Musician's Ear (MusiB#ian's F♭ar) - JuniperCivic.com
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Originally published in the September 2012 Juniper Berry Magazine

Musician's Ear (MusiB#ian's F♭ar)

Hello again, readers. As the summer winds down, I'd like to talk about my favorite topic, music. In case you were confused about the typing anomalies in the heading, it translates to, Musician's Ear. If you play piano, bass, violin, or any musical instrument, you have probably already figured out the puzzle. The musical alphabet is A, A#, B, C, C#, D, D#, E, F, F#, G, G#. Although B has no sharp, I created it to mean C, and ♭ or flat means the note before it, so F♭ means E; or in this case, Ear. Music has created a twist to our alphabet. I encourage you to learn to play an instrument, it is very interesting to see music from the inside out, so you appreciate not just what you hear but how it is created.

I'm pretty sure many of you are fans of music, whatever genre you prefer. You usually see that elders prefer classical music or something more refined. My grandfather enjoys listening to music by a conductor named Antonio Vivaldi, especially the selection named, The Four Seasons (Winter). He also loves the powerful voice of tenors like Pavarotti, whose voice is timeless.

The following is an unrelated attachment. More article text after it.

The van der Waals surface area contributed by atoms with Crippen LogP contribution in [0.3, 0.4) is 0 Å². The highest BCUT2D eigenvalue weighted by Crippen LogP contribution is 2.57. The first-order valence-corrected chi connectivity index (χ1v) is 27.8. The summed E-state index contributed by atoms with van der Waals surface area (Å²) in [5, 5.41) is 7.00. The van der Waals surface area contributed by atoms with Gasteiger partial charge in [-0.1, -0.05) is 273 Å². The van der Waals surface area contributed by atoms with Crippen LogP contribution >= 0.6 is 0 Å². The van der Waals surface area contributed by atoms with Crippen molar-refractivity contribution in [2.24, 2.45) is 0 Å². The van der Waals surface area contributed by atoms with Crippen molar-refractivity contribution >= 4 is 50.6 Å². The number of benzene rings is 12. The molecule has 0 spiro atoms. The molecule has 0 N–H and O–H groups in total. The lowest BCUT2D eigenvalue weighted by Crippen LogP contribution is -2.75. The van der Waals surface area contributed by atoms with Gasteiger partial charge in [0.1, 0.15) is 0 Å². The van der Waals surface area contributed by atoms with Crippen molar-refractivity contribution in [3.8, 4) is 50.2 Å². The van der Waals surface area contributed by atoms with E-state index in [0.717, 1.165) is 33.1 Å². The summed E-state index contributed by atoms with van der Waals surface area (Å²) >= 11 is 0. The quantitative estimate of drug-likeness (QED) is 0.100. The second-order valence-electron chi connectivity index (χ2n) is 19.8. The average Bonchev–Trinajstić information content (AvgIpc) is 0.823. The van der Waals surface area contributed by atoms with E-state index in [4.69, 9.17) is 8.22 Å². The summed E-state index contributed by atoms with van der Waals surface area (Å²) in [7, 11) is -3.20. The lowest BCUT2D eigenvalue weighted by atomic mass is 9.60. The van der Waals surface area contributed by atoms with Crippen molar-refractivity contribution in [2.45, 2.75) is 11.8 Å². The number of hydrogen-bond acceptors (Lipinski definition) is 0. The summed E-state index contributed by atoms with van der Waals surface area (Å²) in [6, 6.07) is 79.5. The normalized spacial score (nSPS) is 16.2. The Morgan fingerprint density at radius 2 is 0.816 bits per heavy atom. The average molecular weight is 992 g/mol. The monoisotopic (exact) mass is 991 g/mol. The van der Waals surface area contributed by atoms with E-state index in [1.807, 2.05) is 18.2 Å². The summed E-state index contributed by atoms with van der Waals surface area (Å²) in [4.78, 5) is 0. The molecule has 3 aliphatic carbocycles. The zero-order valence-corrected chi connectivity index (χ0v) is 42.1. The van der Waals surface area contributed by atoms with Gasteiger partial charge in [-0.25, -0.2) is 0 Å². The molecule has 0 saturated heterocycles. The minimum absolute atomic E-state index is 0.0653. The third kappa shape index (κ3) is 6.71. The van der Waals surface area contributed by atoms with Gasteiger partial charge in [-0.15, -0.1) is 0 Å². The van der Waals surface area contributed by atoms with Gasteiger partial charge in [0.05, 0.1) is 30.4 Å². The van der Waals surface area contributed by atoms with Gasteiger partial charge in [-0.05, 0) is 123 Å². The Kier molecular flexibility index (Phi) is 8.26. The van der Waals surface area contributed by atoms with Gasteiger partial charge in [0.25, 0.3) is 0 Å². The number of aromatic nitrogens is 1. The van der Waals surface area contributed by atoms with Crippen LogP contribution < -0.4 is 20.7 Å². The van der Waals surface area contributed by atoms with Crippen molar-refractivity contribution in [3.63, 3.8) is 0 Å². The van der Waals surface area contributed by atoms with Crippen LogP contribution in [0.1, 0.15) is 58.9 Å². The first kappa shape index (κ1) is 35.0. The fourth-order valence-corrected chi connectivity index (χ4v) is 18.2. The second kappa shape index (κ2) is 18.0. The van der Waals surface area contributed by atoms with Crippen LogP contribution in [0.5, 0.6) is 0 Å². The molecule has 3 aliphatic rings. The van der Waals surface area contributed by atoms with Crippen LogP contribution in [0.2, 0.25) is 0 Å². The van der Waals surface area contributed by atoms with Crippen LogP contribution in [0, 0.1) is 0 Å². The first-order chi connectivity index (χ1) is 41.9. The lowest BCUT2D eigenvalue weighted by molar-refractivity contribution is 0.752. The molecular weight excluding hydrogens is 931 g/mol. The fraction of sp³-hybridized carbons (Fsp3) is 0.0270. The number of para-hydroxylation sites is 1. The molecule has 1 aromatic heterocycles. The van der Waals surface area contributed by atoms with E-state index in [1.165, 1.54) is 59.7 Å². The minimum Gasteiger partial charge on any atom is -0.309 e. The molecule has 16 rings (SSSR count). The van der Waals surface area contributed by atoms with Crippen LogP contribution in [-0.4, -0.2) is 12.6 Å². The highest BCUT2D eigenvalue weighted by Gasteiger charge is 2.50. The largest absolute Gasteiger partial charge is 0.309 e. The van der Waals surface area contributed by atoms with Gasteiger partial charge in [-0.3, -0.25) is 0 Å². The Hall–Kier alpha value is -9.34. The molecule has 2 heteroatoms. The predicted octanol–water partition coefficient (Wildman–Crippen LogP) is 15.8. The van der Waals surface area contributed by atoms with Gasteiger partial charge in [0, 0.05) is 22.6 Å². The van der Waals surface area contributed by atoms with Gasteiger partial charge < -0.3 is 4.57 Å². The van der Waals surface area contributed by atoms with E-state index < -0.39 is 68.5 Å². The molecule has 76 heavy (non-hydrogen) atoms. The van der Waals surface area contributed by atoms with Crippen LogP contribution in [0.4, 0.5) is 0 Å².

Many teens and tweens these days listen to genres along the lines of pop, hip-hop, rock, country, and rap. Some popular bands and singers include Justin Bieber, the duo of LMFAO, Lil Wayne, and Taylor Swift. But there are always a few atypical preferences among any age. I honestly like the song my grandfather plays because it requires pure talent and the musical notes are pure, not computerized creations. I don't have anything against the synthesized music of our day, don't get me wrong, but older music is more real music. If you listen carefully to older musical pieces, you can hear the individual instruments, guitars, drums, violins, piano. Try it out, compare the hip-hop or rap or Top-30 music to the older melodies and operas, and you will hear the difference in the music. Who knows, you may find that you really like Vivaldi too, or the Beatles.

A popular car commercial uses Vivaldi's music to show their car as a classy, refined and sophisticated auto and that's exactly how the music makes you feel. Google some old music and enjoy. In fact, I dare you to listen to a song like The Clapping Song, first played in 1965, and try not to tap your feet or nod your head...go ahead, try it!

If you listen to the radio on the way to school, work, or anywhere, you'd know that the music world is an ever-changing, fast-paced world. One month long all you may hear is the same song on every station (usually by Justin or Taylor), then next thing you know it's old news and no one wants to hear it anymore. Bands appear faster than you can name them, and songs faster than you can say the name of the album. But Vivaldi's Four Seasons just keeps going season after season after season.